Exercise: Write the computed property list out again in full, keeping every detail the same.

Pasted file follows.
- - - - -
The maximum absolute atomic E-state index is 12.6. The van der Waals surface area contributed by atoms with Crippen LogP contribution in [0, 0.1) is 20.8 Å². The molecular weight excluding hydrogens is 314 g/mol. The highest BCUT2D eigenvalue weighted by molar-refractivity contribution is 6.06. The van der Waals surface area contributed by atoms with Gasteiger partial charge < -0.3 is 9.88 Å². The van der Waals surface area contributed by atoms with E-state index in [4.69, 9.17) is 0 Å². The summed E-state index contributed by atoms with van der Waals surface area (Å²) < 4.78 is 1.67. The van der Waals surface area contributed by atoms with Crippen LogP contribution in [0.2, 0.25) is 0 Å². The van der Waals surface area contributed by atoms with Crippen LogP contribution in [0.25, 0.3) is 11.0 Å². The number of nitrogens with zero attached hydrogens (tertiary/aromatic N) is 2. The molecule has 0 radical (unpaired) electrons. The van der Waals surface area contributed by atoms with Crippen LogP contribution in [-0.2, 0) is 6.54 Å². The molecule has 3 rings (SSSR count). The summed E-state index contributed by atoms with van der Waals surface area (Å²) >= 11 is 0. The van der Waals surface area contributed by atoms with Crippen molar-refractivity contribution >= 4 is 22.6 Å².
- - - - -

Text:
The maximum absolute atomic E-state index is 12.6. The van der Waals surface area contributed by atoms with Crippen LogP contribution in [0, 0.1) is 20.8 Å². The molecular weight excluding hydrogens is 314 g/mol. The highest BCUT2D eigenvalue weighted by molar-refractivity contribution is 6.06. The van der Waals surface area contributed by atoms with Gasteiger partial charge < -0.3 is 9.88 Å². The van der Waals surface area contributed by atoms with E-state index in [4.69, 9.17) is 0 Å². The summed E-state index contributed by atoms with van der Waals surface area (Å²) < 4.78 is 1.67. The van der Waals surface area contributed by atoms with Crippen LogP contribution in [0.2, 0.25) is 0 Å². The van der Waals surface area contributed by atoms with Crippen LogP contribution in [0.25, 0.3) is 11.0 Å². The number of nitrogens with zero attached hydrogens (tertiary/aromatic N) is 2. The molecule has 0 radical (unpaired) electrons. The van der Waals surface area contributed by atoms with Crippen LogP contribution in [-0.2, 0) is 6.54 Å². The molecule has 3 rings (SSSR count). The summed E-state index contributed by atoms with van der Waals surface area (Å²) >= 11 is 0. The van der Waals surface area contributed by atoms with Crippen molar-refractivity contribution >= 4 is 22.6 Å².